The case of State v. Navjot Sandhu, (2003) 6 SCC 641, in addition to others was also referred to in order to examine the jurisdiction of Courts under Art. 227 and concluded that the Superintendence power of the High Court under Article 227 of the Constitution of India, was to keep the subordinate courts/tribunals/appellate authorities constituted under statutes within their bounds and not for correcting mere errors. The exercise of power was found to be limited to want of jurisdiction, errors of law, perverse findings and gross violation of principles of natural justice. Further, it was concluded that unless the errors questioned are apparently erroneous, perverse and the findings are not supported by any materials, the exercise of power under Article 227 of the Constitution to interfere with in such orders may not be available.
Keeping the judicial dicta in mind, the Court took consideration of the grievance of M/s World Wide Brands Inc. The Court noted the IPAB's finding that the trademark "Camel" in various forms either as a word mark or with device mark had been registered in various countries. Considering the submissions made by either party, the Court opined that with the exception that the Exhibits bore the brand name "camel", there was no other indication that World Wide had any connection with those documents. In respect of the trade mark owned by RJ Reynold Tobacco Company (RJR), they found that no evidence had been placed either before the registering authority or the appellate Board, as to how World Wide became the owner of the trade mark, except producing some list of registrations. The Court noted that different pleas had been taken as to the ownership of the trade mark 'camel', yet no evidence was on record to show as to how they derived the ownership of the trade mark "camel collection" etc., from RJR.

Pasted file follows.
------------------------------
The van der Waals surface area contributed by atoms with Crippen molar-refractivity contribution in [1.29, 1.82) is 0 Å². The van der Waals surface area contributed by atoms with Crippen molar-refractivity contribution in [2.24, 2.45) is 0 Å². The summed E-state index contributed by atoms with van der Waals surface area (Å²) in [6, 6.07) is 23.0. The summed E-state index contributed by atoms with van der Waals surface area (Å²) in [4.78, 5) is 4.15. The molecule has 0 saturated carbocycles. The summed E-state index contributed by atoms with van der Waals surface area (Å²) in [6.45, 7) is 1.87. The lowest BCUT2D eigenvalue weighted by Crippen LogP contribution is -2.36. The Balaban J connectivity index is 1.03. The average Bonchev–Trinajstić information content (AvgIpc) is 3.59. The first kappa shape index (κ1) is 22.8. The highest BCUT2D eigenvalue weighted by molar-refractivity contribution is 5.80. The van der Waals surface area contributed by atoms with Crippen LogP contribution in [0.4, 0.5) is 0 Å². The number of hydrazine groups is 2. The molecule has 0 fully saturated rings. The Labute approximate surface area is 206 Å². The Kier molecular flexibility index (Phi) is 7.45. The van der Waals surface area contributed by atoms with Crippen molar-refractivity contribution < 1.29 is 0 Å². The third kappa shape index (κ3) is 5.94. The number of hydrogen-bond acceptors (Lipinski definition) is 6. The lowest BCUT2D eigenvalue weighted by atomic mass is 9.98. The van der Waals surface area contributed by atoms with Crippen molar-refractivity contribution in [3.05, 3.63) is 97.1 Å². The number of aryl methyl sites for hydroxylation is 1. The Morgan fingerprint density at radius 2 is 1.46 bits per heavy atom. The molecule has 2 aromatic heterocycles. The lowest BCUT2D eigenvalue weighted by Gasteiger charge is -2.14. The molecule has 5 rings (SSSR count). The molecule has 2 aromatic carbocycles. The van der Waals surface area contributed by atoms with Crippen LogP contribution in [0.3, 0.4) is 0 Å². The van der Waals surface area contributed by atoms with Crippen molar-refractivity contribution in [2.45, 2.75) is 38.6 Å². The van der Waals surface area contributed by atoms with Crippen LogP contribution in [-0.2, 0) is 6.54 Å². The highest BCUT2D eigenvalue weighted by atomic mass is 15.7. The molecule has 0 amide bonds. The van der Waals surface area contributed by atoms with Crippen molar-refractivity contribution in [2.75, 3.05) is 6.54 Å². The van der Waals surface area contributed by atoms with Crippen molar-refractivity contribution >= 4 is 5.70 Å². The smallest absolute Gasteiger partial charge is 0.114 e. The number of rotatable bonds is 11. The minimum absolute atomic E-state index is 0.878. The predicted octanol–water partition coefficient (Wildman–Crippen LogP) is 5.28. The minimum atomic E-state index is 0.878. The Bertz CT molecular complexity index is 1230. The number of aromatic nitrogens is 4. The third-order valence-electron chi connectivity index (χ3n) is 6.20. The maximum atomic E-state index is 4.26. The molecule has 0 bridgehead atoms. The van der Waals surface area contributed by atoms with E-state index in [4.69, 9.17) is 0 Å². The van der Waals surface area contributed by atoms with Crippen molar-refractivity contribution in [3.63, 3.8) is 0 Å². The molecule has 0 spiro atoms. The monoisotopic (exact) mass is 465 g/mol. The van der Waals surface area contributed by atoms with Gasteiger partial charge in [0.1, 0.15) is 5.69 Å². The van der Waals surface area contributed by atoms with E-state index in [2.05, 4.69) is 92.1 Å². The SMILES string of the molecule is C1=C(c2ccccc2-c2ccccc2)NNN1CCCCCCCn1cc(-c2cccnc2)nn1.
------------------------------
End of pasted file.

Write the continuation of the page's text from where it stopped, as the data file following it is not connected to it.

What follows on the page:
Stating that the IPAB had not considered the aspect of dishonest adoption of the trademark and transborder reputation and passing off, the High Court stated that it was inclined to refer the matter to the IPAB and in the absence of findings that were totally perverse or where the same was contrary to admitted facts, the High Court said that it could not interfere. Taking note of the IPAB's finding in the matter, the High Court held that the same could not be deemed perverse and even in an event where two views were possible, the view adopted but the Board could not be interfered with and disagreed with World Wide's submission vis-ŕ-vis dishonest adoption.
Addressing the submission relating to the transborder reputation, the Court referred to the established principles in law as also the IPAB' finding on the same and stated the same to be on due appreciation of documents. The Court held that documents adduced for the first time in the course of proceedings could not be considered and the challenge to the registration of the trade marks "camel collection" in favour of the Hindujas contrary to Sections 9, 11(a), 11(e) and 18(1) of the Trade Marks and Merchandise Act, 1958 was also opined liable to be rejected. The Court in the light of having found no infirmity or patent error in the order of the IPAB dismissed the Civil Revision Petitions.